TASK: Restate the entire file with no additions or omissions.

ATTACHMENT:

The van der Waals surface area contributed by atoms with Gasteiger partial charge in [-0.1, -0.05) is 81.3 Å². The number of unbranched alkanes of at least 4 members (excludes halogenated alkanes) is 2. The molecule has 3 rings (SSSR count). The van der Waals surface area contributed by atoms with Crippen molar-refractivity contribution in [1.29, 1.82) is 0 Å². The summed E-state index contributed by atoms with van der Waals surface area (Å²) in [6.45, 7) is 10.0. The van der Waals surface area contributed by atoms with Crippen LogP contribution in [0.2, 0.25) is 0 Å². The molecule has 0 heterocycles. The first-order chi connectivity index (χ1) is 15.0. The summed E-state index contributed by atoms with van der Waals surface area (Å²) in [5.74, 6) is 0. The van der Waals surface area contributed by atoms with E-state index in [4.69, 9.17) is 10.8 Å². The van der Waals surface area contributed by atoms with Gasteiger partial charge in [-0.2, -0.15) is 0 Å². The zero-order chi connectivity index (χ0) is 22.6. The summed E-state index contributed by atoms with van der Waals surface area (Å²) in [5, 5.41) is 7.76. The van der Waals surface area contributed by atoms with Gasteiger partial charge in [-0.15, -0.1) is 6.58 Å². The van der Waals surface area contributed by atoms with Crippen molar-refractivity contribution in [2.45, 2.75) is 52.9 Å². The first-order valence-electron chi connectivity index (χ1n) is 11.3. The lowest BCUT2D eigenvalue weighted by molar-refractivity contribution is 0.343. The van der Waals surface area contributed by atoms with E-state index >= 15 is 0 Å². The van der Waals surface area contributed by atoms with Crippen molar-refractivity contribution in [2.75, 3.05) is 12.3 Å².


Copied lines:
The van der Waals surface area contributed by atoms with Gasteiger partial charge in [-0.1, -0.05) is 81.3 Å². The number of unbranched alkanes of at least 4 members (excludes halogenated alkanes) is 2. The molecule has 3 rings (SSSR count). The van der Waals surface area contributed by atoms with Crippen molar-refractivity contribution in [1.29, 1.82) is 0 Å². The summed E-state index contributed by atoms with van der Waals surface area (Å²) in [6.45, 7) is 10.0. The van der Waals surface area contributed by atoms with Crippen LogP contribution in [0.2, 0.25) is 0 Å². The molecule has 0 heterocycles. The first-order chi connectivity index (χ1) is 15.0. The summed E-state index contributed by atoms with van der Waals surface area (Å²) in [5.74, 6) is 0. The van der Waals surface area contributed by atoms with E-state index in [4.69, 9.17) is 10.8 Å². The van der Waals surface area contributed by atoms with Gasteiger partial charge in [-0.2, -0.15) is 0 Å². The zero-order chi connectivity index (χ0) is 22.6. The summed E-state index contributed by atoms with van der Waals surface area (Å²) in [5, 5.41) is 7.76. The van der Waals surface area contributed by atoms with Gasteiger partial charge in [-0.15, -0.1) is 6.58 Å². The van der Waals surface area contributed by atoms with Crippen molar-refractivity contribution in [2.45, 2.75) is 52.9 Å². The first-order valence-electron chi connectivity index (χ1n) is 11.3. The lowest BCUT2D eigenvalue weighted by molar-refractivity contribution is 0.343. The van der Waals surface area contributed by atoms with E-state index >= 15 is 0 Å². The van der Waals surface area contributed by atoms with Crippen molar-refractivity contribution in [2.75, 3.05) is 12.3 Å².